The Soul of an Octopus: A Surprising Exploration into the Wonder of Consciousness, Sy Montgomery, 2015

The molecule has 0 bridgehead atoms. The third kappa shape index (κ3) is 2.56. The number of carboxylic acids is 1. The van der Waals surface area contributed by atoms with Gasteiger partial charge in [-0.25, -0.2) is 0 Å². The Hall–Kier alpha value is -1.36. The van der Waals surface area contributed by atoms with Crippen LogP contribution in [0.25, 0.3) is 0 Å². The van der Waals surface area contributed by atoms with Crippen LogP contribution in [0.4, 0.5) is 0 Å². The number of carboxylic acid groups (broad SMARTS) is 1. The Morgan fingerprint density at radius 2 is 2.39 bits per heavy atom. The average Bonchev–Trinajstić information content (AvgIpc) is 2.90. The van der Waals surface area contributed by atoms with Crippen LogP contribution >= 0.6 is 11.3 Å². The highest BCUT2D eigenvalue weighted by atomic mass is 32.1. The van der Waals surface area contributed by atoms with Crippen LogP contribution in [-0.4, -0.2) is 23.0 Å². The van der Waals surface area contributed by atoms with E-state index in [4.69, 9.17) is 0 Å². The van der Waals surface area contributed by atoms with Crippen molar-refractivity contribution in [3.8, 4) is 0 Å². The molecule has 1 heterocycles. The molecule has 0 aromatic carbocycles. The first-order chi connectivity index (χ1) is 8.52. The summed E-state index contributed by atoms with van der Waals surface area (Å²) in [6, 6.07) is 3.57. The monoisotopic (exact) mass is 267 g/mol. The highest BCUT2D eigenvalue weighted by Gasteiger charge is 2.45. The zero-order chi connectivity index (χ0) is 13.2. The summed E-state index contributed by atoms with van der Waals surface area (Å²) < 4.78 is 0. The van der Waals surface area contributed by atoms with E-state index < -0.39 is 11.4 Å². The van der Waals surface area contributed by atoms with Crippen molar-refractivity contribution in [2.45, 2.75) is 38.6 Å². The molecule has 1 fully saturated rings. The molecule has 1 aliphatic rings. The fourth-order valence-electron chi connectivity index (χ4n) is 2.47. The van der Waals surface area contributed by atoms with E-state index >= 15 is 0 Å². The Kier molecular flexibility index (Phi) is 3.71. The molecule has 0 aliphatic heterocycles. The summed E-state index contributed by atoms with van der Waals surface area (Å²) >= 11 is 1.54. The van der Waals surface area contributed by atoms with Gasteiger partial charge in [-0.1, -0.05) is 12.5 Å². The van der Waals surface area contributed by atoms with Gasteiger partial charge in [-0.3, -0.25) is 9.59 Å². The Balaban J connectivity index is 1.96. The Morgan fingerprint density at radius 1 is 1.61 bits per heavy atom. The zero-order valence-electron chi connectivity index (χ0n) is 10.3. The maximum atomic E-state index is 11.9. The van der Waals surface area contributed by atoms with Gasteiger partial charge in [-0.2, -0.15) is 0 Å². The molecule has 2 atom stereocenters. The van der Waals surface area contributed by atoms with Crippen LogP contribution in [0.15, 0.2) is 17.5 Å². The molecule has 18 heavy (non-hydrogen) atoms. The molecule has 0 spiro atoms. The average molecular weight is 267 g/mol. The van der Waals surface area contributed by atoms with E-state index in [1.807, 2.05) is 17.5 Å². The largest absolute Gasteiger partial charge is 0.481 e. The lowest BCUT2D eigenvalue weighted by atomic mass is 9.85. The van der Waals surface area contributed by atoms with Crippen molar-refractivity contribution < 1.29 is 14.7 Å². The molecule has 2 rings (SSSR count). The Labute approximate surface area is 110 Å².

Despite being named as a finalist for the National Book Award, I found this to be an exasperating book. On the one hand, Montgomery does a fine job introducing us to the world of cephalopods, especially the Giant Pacific Octopus, an amazing creature who can grow to 110 pounds and stretch 16 feet with its eight arms. Its suckers can number over 1600 and a 2.5 inch one can lift 35 pounds. It has a beak, two eyes that evolved differently but share many of the structures that human eyes have, skin filled with millions of chromatophores that allow it to change color instantly to camouflage itself, the absence of a firm skeleton that enables it to ‘pour itself’ through the tiniest hole, and the female lays 100,000 eggs which despite her diligent tending, may result in two new adults. We meet several of these creatures at the Boston Aquarium and learn of their ability to identify, bond with, and relate to their human caretakers. We also, however, have to wade through Montgomery’s seemingly endless blather about her inner feelings about the octopuses (yes, the plural is not –i since you can’t put a Latin ending on a Greek word!), her fellow aquarium volunteers and staff, and her experiences in the ocean. I really had to work hard to finish this book. A ten page essay about the amazing octopus would have been a better way to address the topic, but I still intend to visit the Boston Aquarium and see one of these critters up close and personal.